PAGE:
Now, me, I've followed Perl 6 development from a safe distance, reading the odd article here and there, but not spending too much time on all the details. I get the feeling that it's going to be too complicated to be worth the effort to switch, but I'll reserve judgement until there's a stable, polished implementation to experiment with.

      However, that didn't stop me using Perl 5 to develop a whole load of scripts to drive a new database system I was writing last weekend, or for that matter to write a couple of 50-liners to process some diagnostic output from the app I'm developing at work yesterday. I don't care that I didn't use the latest AJAXified web 2.0 technologies; I had a job to do, and Perl 5 let me do it quickly and correctly, which is all I ask of a programming tool.

      Incidentally, if Perl had its day 3-5 years ago, and Ruby 2-4 years ago, what do you think are the cutting edge programming languages of today?

      • by edremy (36408)

        Incidentally, if Perl had its day 3-5 years ago, and Ruby 2-4 years ago, what do you think are the cutting edge programming languages of today?

        Visual Age COBOL [flexus.com] Get with the times man- everything old is new again.

      • by kahei (466208)

        Hm, well, I don't really like cutting edge things, because I'm very lazy, and because so many things go from 'cutting edge' to 'dead' with no in-between. But in terms of where the interesting effort is going, I personally tend to think:

        PHP -- I know, I know. But there's a great deal of interesting webby work happening in it, especially if you like CMSes / knowledge sharing tools.

        C# -- Tons of stuff going on, a very powerful platform that is only just beginning to be explored, and then of course the fact t
      • Re: (Score:3, Informative)

        by 0xABADC0DA (867955)
        Smalltalk and LISP, obviously. Like Merlin, they were born fully formed and age backwards, getting more and more relevant as time passes.
    • by Abcd1234 (188840)
      This could also be related to good ol' Second-system Syndrome [wikipedia.org], of which I suspect Perl 6 is suffering, at least in part.
      • by arodland (127775)
        No, Perl 1-4 was the First System. Perl 5 is the Second System. Perl 6 is the Third System.
    • by mrsbrisby (60242)

      There's a certain stage, for some projects, at which people realize that the Great Next Version, if it ever comes, will be too little too late, and that the action has moved elsewhere.

      Maybe. But exactly how much time passed between perl4 and perl5? How about if we talk creation (i.e. the ability to create code in the respective languages)?

      It's amazing that people think we've been waiting for a while for Perl6. People have been writing in perl6 for a while, it just so happens that more still write in perl5.

    • I like your description of "the gated retirement community of open source." There are definitely some projects that seem to fade away. Sometimes this is because the developers move on, and sometimes progress just seems to grind to a halt.

      Don't underestimate the inertia of established technologies, though. Some people are still using some variant of FORTRAN, the original compiled language developed in the 50s. Other organizations got stuck at the COBOL stage. There's still a small market for VAX gurus, VMS p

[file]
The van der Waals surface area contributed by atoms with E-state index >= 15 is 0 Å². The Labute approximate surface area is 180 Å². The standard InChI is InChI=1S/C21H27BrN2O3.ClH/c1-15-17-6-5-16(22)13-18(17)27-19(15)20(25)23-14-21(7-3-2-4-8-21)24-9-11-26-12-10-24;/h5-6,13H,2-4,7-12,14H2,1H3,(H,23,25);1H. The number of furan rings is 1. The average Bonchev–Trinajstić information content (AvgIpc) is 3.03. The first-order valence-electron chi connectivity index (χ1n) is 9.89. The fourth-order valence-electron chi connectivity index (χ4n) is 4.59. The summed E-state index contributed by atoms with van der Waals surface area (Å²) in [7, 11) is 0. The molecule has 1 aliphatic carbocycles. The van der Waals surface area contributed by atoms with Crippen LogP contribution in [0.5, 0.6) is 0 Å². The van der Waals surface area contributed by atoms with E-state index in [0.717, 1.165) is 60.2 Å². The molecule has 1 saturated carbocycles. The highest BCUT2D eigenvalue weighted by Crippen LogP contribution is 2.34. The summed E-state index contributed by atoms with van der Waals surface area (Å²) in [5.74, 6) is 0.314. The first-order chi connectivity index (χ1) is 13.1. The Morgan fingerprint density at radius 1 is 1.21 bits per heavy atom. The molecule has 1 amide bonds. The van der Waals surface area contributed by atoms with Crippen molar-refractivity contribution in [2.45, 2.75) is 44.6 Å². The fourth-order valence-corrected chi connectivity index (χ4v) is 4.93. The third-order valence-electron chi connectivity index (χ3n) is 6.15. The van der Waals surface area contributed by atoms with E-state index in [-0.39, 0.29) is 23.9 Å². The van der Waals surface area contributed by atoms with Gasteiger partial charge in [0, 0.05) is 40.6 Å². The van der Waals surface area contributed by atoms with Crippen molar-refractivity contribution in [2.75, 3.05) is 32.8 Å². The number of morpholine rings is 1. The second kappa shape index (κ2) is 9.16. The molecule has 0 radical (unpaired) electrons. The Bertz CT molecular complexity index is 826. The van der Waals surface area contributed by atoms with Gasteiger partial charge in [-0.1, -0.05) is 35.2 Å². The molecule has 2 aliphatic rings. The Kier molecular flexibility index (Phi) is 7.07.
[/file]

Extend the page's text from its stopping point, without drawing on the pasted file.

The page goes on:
• This was a joking target in the development process for Perl6. It seems Larry will finally archive this goal even if he probably never intended. Larry changed Perl from 5 to 6 in a way too many people got sick and stayed with Perl5. Essentially there are now two distinct Perl dialects which will hamper it's success so there won't be a reason for passing the 2 time Pi limit.

    O. Wyss
  • by scottsk (781208) on Friday September 29, 2006 @06:36AM (#16243107) Homepage

    What Perl 6 needs, and I haven't seen yet, is a compelling reason to switch. It may be better under the covers, but Perl 5 works great from a user's perspective. In fact, I've been using 4 and 5 over the past decade and a half, since '91, to craft almost everything. It's part of my nervous system. I've internalized it.

    So why would I switch to Perl 6? I'm just not hearing compelling reasons other than they've randomly changed a bunch of stuff so what I know doesn't work anymore or isn't optimal. The installed base of Perl 5 users is Perl 6's biggest enemy.

    This would be like changing vi keys to make them conform to the CUA standard or Emacs - it might be progress, but people are used to vi qua vi in its historical form and don't want progress because the standard keys are in their nervous systems now.

    • by DG (989)
      I'm completely on board with this attitude.

      I **LOVE** Perl 5. It is, without question, the most useful and most powerful programming language I have ever encountered, and that includes C, C++, various assemblers, Pascal, FORTRAN, Java, REXX, Ada, Python... all the languages of the week. I keep coming back to perl because it is so damn useful and because it is so elegant (when used correctly - bad perl is really, really bad).

      My productivity would be a tenth what it is today if not for perl. I use it for ever
      • by Abcd1234 (188840)
        Actually, I think Perl6 will ultimately be a much better language in which to design large systems. It's object system is much more powerful (with Roles, which as I understand it act like a combination of interfaces and mixins), which will make it easier to build more modular software (P5's package system is useable, but let's face it, it's not particularly clean). Plus, things like optionally stricter typing and DBC-like functionality mean (hopefully) fewer bugs.

        Additionally, P6 expands Perl's functional